Public safety groups are using the death of Osama bin Laden as a peg for their push for legislation that would create a nationwide interoperable public safety network funded with money from incentive auctions of broadcast spectrum.
The bills they are pushing for are S. 28, sponsored by Sen. Jay Rockefeller (D- W. Va.), chair of the Senate Commerce Committee, and H.R. 607, sponsored by Peter King (R-NY), chair of the House Committee on Homeland Security.
"The thousands of men and women of public safety nationwide applaud the bi-partisan, long-term effort of the Obama and Bush Administrations for the capture and execution of al Qaeda lead terrorist Osama bin Laden," the alliance said in a statement.
The administration has recognized that bin Laden's death could prompt a backlash among his terrorist followers, and the alliance seconded that in calling for action. They cited language from the March testimony of 9/11 Commission co-chairsThomas Kean and Lee Hamilton in which they said: "We must not approach these urgent matters at a leisurely pace. We don't know when the next attack or disaster will strike. Further delay is intolerable."
The FCC has tried to auction spectrum reclaimed in the DTV transition for a public-private partnership to create an interoperable emergency broadband network, but failed to draw a minimum bid. Current law requires that spectrum to be auctioned, but King and Rockefeller and the Public Safety Alliance want to change the law to allow it to be allocated, with the funding to build and maintain it coming from incentive auctions of broadcast spectrum as part of the reclamation of that spectrum for wireless broadband.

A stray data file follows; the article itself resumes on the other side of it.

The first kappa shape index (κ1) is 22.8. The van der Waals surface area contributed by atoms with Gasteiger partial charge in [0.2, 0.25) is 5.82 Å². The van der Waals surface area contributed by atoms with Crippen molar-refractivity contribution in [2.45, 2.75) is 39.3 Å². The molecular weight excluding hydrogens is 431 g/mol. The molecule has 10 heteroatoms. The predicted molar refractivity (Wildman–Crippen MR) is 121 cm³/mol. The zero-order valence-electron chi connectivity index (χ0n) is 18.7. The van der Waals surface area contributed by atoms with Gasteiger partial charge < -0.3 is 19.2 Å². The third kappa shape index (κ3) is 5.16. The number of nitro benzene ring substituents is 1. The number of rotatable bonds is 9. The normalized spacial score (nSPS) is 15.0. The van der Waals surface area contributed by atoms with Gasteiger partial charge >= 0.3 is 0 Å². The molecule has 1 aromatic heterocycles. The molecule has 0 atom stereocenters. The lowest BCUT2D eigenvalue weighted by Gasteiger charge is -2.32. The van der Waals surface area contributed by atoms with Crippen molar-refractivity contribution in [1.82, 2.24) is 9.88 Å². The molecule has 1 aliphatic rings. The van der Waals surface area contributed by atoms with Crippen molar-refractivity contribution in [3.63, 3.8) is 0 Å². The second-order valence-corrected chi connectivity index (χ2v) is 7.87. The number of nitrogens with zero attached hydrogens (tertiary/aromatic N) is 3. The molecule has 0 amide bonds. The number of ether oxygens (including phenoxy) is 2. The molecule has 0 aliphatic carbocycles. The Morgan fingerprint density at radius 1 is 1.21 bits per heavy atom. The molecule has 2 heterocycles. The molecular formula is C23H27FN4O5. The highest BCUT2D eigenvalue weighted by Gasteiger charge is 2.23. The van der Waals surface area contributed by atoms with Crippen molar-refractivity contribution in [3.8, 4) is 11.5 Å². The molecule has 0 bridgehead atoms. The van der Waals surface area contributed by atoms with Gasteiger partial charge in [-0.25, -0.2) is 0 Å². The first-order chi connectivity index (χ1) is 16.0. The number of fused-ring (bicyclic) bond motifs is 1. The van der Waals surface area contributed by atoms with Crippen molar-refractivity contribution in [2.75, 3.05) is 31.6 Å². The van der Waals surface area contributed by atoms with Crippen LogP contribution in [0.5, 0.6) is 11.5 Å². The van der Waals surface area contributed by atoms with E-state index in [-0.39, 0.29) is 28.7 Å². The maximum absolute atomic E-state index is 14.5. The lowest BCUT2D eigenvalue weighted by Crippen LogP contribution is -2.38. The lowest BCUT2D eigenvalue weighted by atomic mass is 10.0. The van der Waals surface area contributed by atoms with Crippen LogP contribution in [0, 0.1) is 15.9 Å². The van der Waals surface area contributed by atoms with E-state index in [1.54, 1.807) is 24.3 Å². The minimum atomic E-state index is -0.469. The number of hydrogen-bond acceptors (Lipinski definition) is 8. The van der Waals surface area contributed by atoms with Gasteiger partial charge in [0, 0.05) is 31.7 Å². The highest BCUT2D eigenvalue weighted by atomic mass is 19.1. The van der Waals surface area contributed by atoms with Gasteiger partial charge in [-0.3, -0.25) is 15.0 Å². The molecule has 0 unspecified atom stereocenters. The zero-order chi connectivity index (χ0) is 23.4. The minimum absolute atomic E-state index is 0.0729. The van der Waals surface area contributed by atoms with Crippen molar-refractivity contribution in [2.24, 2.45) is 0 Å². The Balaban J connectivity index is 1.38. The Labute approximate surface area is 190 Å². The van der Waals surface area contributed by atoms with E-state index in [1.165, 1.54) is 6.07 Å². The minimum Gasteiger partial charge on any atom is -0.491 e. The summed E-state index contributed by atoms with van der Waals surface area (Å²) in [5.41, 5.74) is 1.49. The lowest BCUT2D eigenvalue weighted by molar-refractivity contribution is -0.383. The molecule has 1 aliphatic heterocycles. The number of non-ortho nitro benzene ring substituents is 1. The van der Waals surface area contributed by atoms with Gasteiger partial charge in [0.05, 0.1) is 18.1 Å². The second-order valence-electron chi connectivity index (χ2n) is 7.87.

The White House has weighed in favor of allocating the spectrum to a public safety network and to use $7 billion of the auction proceeds to fund that network.
Also arguing for action is the upcoming 10-year anniversary of the 9/11 attacks and how it might look if Congress had taken no action on one of the recommendations of the 9/11 Commission, which was the creation of the network.
Broadcasters are concerned about how voluntary spectrum reclamation is going to be, but certainly want the FCC to get the authority to compensate them for whatever take-back there is.
Contributing editor John Eggerton has been an editor and/or writer on media regulation, legislation and policy for over four decades, including covering the FCC, FTC, Congress, the major media trade associations, and the federal courts. In addition to Multichannel News and Broadcasting + Cable, his work has appeared in Radio World, TV Technology, TV Fax, This Week in Consumer Electronics, Variety and the Encyclopedia Britannica.
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